A look at the new video features of the new Sony A7, A7R and RX10

Sony A7 / A7R video mode

The full frame Sony A7 and A7R are disappointing for lacking 4K and a high bitrate codec (the time is now…), choosing to stay with 1080p and AVCHD from the last generation. However Sony have pushed on in other areas and are promising “pro-quality” video. Marketing speak or genuine breakthrough? Let’s take a closer look…

Bionz X and “pro-quality video” with increased detail reproduction

The new image processor is Sony’s most video orientated one yet. The processor takes a 14bit raw feed from the sensor. The HDMI interface has been upgraded to the latest spec and is capable of 4K output. However this resolution is only available in playback mode for displaying stills at 4K. In video mode we have an uncompressed 4:2:2 feed at 1080p.

I am not a user of uncompressed HDMI and external recorders. It offers no real gain in image quality because compression is not the enemy of video quality on DSLRs – the sensor output and low quality processing is. Sensors currently throw away too much data so you lose the colour, dynamic range and detail of a JPEG still. A JPEG is compressed remember. Also as we see with the 5D Mark III, the debayer of that raw sensor output is terrible, really drastically hobbling the image before it reaches the uncompressed HDMI output. If Sony have got the output right internally only then will you see a benefit from the HDMI port.

Sony A7 headphone jack

Compared to the 5D Mark III and D800, the A7 has a built in EVF, 1080/60p (rather than topping out at 30p) and an articulated screen. The only other camera to offer 1080/60p, an EVF and an articulated screen with full frame interchangeable lens mount was the Sony A99. Canon don’t offer 1080/60p until the $6k 1D X and $13k 1D C.

What’s interesting is that this is the first full frame 36MP sensor with 1080/60p – the Sony sensor in the D800 did not do it. Has Sony finally saw fit to optimise their sensor output for better video? The problem with video on all of Sony’s previous cameras has been image quality. Lots of moire, horrible aliasing, very poor colour. The RX1 and VG900 were the worst yet and had full frame 24MP sensors just a generation back from the one in the A7. Sony will have to had improved this area dramatically for it to have any traction with video enthusiasts.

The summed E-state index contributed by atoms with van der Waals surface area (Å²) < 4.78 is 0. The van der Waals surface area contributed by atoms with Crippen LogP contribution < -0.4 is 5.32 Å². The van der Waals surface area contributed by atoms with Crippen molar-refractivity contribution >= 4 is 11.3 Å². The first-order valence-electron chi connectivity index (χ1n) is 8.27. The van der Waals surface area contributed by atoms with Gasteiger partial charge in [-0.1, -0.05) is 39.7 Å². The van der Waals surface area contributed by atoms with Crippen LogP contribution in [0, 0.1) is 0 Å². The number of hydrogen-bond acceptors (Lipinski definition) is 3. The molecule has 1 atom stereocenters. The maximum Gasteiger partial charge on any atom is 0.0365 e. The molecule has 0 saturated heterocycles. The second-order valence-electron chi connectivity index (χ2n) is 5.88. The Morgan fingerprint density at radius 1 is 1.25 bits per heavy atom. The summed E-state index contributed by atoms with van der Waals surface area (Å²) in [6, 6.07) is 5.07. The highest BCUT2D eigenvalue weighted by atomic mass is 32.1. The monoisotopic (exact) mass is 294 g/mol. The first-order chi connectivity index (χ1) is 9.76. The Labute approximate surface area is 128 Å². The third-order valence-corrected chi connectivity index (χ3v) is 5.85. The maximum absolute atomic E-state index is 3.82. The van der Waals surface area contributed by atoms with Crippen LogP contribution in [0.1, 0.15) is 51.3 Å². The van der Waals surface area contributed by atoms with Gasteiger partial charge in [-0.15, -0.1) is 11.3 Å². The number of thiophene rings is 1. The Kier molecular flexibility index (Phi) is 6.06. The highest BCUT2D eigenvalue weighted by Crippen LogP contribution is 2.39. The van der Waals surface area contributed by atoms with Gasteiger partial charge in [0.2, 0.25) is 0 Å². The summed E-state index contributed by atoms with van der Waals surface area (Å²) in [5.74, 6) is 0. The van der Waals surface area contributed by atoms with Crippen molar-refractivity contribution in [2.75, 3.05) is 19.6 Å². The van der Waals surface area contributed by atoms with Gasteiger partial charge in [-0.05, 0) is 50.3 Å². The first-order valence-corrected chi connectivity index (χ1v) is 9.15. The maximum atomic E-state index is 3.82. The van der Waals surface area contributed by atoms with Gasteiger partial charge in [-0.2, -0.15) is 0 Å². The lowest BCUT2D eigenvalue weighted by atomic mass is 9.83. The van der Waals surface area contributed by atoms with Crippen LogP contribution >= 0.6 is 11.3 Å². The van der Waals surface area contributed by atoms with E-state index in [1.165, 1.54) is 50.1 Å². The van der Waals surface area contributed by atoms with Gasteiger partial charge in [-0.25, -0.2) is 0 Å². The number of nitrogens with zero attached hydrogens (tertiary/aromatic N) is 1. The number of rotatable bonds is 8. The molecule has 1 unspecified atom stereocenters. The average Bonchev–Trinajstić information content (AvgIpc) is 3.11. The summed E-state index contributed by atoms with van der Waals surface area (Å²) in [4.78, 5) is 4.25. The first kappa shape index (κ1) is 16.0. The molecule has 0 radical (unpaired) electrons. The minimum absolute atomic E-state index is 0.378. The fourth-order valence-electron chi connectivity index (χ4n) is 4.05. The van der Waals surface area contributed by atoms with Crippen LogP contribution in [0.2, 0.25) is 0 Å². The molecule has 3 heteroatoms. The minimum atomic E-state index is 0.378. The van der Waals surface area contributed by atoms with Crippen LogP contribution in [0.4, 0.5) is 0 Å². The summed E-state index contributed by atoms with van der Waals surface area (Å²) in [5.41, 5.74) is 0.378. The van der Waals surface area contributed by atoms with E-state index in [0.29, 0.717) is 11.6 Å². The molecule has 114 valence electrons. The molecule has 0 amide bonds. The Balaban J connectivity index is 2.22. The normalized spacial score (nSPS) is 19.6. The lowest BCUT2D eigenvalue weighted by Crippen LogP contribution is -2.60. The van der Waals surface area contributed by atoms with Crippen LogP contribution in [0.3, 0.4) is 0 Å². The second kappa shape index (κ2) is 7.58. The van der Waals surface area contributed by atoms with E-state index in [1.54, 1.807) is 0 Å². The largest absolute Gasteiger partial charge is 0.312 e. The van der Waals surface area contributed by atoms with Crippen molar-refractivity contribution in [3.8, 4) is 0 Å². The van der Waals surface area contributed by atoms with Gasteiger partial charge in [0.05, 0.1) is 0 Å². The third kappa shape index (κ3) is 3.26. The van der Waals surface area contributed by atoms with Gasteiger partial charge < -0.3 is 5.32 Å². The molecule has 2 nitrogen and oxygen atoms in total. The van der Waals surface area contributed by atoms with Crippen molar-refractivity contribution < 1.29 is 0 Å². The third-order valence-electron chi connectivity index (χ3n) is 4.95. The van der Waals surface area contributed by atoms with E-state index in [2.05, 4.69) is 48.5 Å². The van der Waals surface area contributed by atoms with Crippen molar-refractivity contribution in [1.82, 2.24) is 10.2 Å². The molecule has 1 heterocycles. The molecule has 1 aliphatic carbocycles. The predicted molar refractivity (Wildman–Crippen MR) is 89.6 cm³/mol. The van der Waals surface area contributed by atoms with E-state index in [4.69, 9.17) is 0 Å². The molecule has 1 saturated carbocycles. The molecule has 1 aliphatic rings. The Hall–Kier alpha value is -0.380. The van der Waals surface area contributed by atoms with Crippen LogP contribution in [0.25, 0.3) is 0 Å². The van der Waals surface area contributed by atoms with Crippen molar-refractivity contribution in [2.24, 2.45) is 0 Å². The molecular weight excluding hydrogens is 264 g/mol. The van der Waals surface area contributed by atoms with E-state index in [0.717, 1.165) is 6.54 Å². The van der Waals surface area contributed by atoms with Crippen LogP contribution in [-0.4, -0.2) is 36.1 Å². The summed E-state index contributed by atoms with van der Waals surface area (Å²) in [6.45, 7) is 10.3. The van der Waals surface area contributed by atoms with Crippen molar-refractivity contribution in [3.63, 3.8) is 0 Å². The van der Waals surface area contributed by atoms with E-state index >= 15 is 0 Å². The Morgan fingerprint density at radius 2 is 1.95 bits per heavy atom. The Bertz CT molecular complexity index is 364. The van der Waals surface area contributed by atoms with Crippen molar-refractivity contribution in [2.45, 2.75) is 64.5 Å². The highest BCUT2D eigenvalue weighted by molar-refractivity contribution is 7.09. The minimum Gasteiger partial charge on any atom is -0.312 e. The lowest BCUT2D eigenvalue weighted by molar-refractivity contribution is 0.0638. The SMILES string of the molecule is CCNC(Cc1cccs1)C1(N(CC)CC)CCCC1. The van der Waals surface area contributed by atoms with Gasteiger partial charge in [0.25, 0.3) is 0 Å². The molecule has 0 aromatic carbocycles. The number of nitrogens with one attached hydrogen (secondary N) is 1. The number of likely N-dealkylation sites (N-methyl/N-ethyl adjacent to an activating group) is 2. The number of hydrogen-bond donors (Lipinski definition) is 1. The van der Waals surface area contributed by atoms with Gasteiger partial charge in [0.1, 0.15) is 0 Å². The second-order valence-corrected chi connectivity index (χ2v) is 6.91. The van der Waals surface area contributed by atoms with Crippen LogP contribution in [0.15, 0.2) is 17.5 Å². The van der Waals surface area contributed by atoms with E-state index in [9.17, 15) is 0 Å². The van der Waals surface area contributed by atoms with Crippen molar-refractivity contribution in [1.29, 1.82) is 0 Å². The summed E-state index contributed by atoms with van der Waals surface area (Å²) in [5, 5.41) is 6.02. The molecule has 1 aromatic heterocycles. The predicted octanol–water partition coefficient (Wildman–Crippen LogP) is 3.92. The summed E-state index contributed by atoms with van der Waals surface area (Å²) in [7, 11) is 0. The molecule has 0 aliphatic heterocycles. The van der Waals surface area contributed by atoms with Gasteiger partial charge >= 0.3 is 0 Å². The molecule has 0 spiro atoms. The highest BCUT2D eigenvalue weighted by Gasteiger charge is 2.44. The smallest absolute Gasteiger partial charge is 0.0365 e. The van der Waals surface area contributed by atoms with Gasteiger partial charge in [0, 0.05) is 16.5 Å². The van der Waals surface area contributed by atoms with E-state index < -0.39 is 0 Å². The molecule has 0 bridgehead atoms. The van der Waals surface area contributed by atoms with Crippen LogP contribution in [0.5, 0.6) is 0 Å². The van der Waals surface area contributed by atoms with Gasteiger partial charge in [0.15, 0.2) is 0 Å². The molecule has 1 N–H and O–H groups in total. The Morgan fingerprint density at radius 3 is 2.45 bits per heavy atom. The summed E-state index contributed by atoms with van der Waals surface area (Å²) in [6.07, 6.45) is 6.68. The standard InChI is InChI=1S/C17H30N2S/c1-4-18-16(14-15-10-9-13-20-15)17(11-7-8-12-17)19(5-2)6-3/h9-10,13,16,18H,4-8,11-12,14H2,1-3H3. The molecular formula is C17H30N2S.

XLR audio jacks, mic AND headphone socket

Sony are offering a battery grip style add-on which gives the camera professional XLR audio jacks. Like the one rumoured for the GH3 but never materialising. I haven’t seen any images of this grip in the press releases though, nor any specs.

Despite the small body size Sony have found room for both a mic socket and headphone jack. Unusual for a stills camera where usually the headphone jack for monitoring is missing. On-screen audio meters are offered with manual control of gain.

Sony A7 size comparison NEX 6

NEX branding and menus axed

This is a really smart move by Sony. I’m glad to see the end of the tri-navi dials, NEX menus and too many fiddly recessed buttons. The A7 and A7R have the Alpha menus like the RX1 and A99. According to reports there will be no more interchangeable lens NEX cameras from Sony. Everything will be Alpha from now on. Whether this includes future updates to the NEX-FS100 and NEX-FS700 video cameras remains to be seen. Ergonomically I like the look of the A7 and A7R – they’re in the mould of the Sony RX1 with some useful additions and a larger rear control wheel. In terms of styling they are a cross between the RX1 and Olympus OM-D cameras.